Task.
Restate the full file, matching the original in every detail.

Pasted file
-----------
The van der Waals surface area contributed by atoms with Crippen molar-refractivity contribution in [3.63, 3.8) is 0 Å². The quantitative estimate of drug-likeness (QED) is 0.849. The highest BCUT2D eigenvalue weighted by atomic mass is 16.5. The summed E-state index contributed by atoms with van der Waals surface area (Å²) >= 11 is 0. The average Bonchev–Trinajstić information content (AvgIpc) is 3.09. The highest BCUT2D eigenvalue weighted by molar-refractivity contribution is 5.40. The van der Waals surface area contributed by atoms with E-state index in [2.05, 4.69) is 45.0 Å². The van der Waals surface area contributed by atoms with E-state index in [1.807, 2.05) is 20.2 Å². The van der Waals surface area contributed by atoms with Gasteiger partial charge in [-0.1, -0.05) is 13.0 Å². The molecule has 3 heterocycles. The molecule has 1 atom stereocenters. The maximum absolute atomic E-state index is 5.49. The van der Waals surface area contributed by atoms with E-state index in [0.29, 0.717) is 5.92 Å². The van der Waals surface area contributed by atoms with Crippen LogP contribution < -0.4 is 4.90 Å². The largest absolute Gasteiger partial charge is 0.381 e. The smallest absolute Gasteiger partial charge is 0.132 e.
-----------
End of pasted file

The van der Waals surface area contributed by atoms with Crippen molar-refractivity contribution in [3.63, 3.8) is 0 Å². The quantitative estimate of drug-likeness (QED) is 0.849. The highest BCUT2D eigenvalue weighted by atomic mass is 16.5. The summed E-state index contributed by atoms with van der Waals surface area (Å²) >= 11 is 0. The average Bonchev–Trinajstić information content (AvgIpc) is 3.09. The highest BCUT2D eigenvalue weighted by molar-refractivity contribution is 5.40. The van der Waals surface area contributed by atoms with E-state index in [2.05, 4.69) is 45.0 Å². The van der Waals surface area contributed by atoms with E-state index in [1.807, 2.05) is 20.2 Å². The van der Waals surface area contributed by atoms with Gasteiger partial charge in [-0.1, -0.05) is 13.0 Å². The molecule has 3 heterocycles. The molecule has 1 atom stereocenters. The maximum absolute atomic E-state index is 5.49. The van der Waals surface area contributed by atoms with E-state index in [0.29, 0.717) is 5.92 Å². The van der Waals surface area contributed by atoms with Crippen LogP contribution < -0.4 is 4.90 Å². The largest absolute Gasteiger partial charge is 0.381 e. The smallest absolute Gasteiger partial charge is 0.132 e.